Economic parameters/endpoints:

- total costs of imaging during the initial/index hospital stay;

- total direct and indirect medical and non-medical costs during the first half year posttrauma;

- quality adjusted life-years (QALY's).


If a patient is eligible for the trial the diagnostic imaging pathway for initial assessment in the trauma resuscitation room will be determined by randomization. The randomization will be performed immediately after inclusion at computers located in the trauma room of the participating hospitals. Randomization will be performed using a 'one-click' computer program on a 1:1 basis per hospital with varying block sizes of 2, 4, 6, 8, 10 and 12. The trauma team will be directly informed on the outcome of the randomization so that imaging can be started. A standardized case record from (CRF) will be used. This CRF is totally web-based via a secured internet module.

Sample Size Calculation and Data Analysis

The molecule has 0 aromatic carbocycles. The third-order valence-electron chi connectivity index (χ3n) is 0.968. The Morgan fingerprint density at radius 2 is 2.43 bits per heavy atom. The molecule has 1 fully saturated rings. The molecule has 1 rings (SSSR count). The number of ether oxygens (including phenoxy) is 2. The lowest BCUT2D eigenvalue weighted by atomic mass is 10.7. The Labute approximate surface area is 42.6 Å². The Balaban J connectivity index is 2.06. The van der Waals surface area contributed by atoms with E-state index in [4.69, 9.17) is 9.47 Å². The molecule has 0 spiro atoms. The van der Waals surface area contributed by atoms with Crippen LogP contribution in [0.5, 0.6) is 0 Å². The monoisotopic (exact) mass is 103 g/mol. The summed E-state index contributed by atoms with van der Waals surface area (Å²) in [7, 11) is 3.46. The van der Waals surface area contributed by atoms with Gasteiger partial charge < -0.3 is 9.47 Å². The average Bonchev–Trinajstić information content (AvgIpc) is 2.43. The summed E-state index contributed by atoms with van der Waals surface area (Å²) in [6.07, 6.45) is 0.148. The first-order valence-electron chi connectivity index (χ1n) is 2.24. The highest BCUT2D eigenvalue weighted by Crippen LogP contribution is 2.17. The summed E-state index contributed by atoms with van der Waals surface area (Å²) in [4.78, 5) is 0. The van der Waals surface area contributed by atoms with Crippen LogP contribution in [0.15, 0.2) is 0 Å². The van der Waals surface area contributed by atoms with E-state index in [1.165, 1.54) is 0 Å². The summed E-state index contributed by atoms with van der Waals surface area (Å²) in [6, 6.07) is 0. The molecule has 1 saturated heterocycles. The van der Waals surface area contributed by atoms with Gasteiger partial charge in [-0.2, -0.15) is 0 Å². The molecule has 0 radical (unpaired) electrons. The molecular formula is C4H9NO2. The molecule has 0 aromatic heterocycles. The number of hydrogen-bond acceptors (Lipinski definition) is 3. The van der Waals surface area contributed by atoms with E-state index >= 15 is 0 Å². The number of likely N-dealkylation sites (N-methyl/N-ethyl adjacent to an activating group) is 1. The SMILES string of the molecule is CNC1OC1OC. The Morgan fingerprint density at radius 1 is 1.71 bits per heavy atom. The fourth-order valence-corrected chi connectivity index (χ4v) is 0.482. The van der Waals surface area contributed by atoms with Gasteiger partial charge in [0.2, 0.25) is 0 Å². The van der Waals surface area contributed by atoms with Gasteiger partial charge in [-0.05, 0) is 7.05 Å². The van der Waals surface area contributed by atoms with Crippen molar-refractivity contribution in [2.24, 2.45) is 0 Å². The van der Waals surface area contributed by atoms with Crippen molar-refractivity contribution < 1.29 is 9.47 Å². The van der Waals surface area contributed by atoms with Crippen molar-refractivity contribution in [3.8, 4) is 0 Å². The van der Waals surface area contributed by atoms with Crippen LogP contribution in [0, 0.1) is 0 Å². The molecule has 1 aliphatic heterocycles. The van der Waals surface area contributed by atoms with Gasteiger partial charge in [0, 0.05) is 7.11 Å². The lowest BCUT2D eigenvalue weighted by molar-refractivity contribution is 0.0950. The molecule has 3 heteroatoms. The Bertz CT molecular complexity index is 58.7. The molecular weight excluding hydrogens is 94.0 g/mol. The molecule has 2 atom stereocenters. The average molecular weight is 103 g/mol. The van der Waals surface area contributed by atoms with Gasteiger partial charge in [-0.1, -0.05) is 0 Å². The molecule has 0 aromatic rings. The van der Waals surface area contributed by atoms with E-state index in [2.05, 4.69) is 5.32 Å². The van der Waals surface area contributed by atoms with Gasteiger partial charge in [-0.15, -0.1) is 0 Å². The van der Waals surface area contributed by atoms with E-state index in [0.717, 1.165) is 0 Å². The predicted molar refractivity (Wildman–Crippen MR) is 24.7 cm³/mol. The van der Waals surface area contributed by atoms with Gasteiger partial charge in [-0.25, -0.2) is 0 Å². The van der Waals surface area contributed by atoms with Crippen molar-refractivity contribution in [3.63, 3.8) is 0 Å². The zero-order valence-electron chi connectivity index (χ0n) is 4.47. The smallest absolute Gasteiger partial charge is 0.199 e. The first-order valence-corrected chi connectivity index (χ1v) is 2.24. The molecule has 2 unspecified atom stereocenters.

A previous study reported a reduction in mortality from 15% to 8.6% with total-body CT scanning as the single diagnostic procedure during trauma evaluation as compared to historical control data.[29] Analysis on the large German polytrauma registration database performed by Huber-Wagner et al. showed a significant reduction in the 24-h mortality in patient who underwent immediate total-body CT compared to the conventional group (10% vs. 12%, P = 0.038).[25] Historical AMC data show a mortality rate of 12% for trauma patients matching the current trial inclusion criteria. Based on the combination of the AMC data and the participation of the other trauma centers with comparable trauma populations, it is expected to find a reduction in mortality from 12% to 7%. The detection of such a difference requires 539 patients per group using a power of 80% and a two-sided alpha of 5%. Based on the historical and estimated data of the participating centers the inclusion period will take about 1,5 years and the follow-up period will take an additional year.